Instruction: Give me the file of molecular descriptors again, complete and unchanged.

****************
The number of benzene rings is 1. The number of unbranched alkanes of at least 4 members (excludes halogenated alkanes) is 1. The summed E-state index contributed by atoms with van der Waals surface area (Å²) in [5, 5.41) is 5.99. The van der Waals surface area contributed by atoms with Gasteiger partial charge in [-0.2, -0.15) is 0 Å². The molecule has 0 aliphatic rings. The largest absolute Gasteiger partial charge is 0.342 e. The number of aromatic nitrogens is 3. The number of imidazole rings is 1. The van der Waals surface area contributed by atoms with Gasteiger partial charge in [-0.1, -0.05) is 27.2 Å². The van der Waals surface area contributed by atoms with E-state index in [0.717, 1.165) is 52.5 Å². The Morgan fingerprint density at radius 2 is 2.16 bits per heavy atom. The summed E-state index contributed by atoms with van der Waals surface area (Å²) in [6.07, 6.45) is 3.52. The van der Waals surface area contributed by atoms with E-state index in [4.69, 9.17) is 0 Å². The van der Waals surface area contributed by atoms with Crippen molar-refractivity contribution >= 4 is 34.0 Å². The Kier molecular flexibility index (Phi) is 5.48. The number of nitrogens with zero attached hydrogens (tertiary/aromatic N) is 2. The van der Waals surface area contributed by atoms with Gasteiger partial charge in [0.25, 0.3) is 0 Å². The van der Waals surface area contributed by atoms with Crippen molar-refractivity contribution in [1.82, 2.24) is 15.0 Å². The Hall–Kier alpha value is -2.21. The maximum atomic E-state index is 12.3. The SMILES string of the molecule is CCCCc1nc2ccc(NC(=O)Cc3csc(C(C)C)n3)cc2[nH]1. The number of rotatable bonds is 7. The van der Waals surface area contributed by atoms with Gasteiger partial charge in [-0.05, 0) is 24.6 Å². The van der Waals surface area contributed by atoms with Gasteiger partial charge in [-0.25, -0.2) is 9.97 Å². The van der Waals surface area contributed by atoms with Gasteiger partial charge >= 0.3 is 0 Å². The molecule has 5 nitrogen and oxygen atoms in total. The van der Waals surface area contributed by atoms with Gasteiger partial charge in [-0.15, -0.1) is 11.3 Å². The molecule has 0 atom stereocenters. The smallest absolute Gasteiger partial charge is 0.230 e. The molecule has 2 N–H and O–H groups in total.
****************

The number of benzene rings is 1. The number of unbranched alkanes of at least 4 members (excludes halogenated alkanes) is 1. The summed E-state index contributed by atoms with van der Waals surface area (Å²) in [5, 5.41) is 5.99. The van der Waals surface area contributed by atoms with Gasteiger partial charge in [-0.2, -0.15) is 0 Å². The molecule has 0 aliphatic rings. The largest absolute Gasteiger partial charge is 0.342 e. The number of aromatic nitrogens is 3. The number of imidazole rings is 1. The van der Waals surface area contributed by atoms with Gasteiger partial charge in [-0.1, -0.05) is 27.2 Å². The van der Waals surface area contributed by atoms with E-state index in [0.717, 1.165) is 52.5 Å². The Morgan fingerprint density at radius 2 is 2.16 bits per heavy atom. The summed E-state index contributed by atoms with van der Waals surface area (Å²) in [6.07, 6.45) is 3.52. The van der Waals surface area contributed by atoms with E-state index in [4.69, 9.17) is 0 Å². The van der Waals surface area contributed by atoms with Crippen molar-refractivity contribution >= 4 is 34.0 Å². The Kier molecular flexibility index (Phi) is 5.48. The number of nitrogens with zero attached hydrogens (tertiary/aromatic N) is 2. The van der Waals surface area contributed by atoms with Gasteiger partial charge in [0.25, 0.3) is 0 Å². The van der Waals surface area contributed by atoms with Crippen molar-refractivity contribution in [1.82, 2.24) is 15.0 Å². The Hall–Kier alpha value is -2.21. The maximum atomic E-state index is 12.3. The SMILES string of the molecule is CCCCc1nc2ccc(NC(=O)Cc3csc(C(C)C)n3)cc2[nH]1. The number of rotatable bonds is 7. The van der Waals surface area contributed by atoms with Gasteiger partial charge in [-0.05, 0) is 24.6 Å². The van der Waals surface area contributed by atoms with Gasteiger partial charge in [-0.25, -0.2) is 9.97 Å². The van der Waals surface area contributed by atoms with Gasteiger partial charge >= 0.3 is 0 Å². The molecule has 5 nitrogen and oxygen atoms in total. The van der Waals surface area contributed by atoms with Gasteiger partial charge in [-0.15, -0.1) is 11.3 Å². The molecule has 0 atom stereocenters. The smallest absolute Gasteiger partial charge is 0.230 e. The molecule has 2 N–H and O–H groups in total.